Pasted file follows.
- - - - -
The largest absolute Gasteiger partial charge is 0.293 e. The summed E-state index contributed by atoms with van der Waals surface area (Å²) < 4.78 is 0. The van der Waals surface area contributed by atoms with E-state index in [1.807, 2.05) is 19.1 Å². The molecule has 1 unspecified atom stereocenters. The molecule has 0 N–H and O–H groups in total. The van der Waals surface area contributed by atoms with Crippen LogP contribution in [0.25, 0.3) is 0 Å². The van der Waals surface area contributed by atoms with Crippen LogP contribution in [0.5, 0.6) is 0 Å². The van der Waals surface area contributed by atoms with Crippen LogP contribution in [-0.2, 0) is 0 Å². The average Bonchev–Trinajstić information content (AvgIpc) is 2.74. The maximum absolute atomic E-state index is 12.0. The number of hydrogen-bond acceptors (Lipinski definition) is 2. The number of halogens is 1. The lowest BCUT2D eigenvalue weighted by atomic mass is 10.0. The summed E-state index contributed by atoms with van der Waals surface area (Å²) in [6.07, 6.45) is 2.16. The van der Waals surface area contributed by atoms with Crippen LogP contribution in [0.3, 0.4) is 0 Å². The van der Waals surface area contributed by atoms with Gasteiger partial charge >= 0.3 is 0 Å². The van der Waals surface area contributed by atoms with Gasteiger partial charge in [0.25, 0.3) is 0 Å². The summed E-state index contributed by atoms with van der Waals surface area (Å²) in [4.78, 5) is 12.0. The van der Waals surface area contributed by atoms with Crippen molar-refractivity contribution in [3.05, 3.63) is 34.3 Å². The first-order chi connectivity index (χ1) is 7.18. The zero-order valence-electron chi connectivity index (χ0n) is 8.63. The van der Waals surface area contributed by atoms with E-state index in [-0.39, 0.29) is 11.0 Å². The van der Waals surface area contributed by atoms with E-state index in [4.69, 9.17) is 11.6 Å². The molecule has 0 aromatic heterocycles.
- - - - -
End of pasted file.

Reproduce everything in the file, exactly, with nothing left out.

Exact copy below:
The largest absolute Gasteiger partial charge is 0.293 e. The summed E-state index contributed by atoms with van der Waals surface area (Å²) < 4.78 is 0. The van der Waals surface area contributed by atoms with E-state index in [1.807, 2.05) is 19.1 Å². The molecule has 1 unspecified atom stereocenters. The molecule has 0 N–H and O–H groups in total. The van der Waals surface area contributed by atoms with Crippen LogP contribution in [0.25, 0.3) is 0 Å². The van der Waals surface area contributed by atoms with Crippen LogP contribution in [0.5, 0.6) is 0 Å². The van der Waals surface area contributed by atoms with Crippen LogP contribution in [-0.2, 0) is 0 Å². The average Bonchev–Trinajstić information content (AvgIpc) is 2.74. The maximum absolute atomic E-state index is 12.0. The number of hydrogen-bond acceptors (Lipinski definition) is 2. The number of halogens is 1. The lowest BCUT2D eigenvalue weighted by atomic mass is 10.0. The summed E-state index contributed by atoms with van der Waals surface area (Å²) in [6.07, 6.45) is 2.16. The van der Waals surface area contributed by atoms with Crippen LogP contribution in [0.3, 0.4) is 0 Å². The van der Waals surface area contributed by atoms with Gasteiger partial charge >= 0.3 is 0 Å². The van der Waals surface area contributed by atoms with Gasteiger partial charge in [0.25, 0.3) is 0 Å². The summed E-state index contributed by atoms with van der Waals surface area (Å²) in [4.78, 5) is 12.0. The van der Waals surface area contributed by atoms with Crippen molar-refractivity contribution in [3.05, 3.63) is 34.3 Å². The first-order chi connectivity index (χ1) is 7.18. The zero-order valence-electron chi connectivity index (χ0n) is 8.63. The van der Waals surface area contributed by atoms with E-state index in [-0.39, 0.29) is 11.0 Å². The van der Waals surface area contributed by atoms with E-state index in [4.69, 9.17) is 11.6 Å². The molecule has 0 aromatic heterocycles.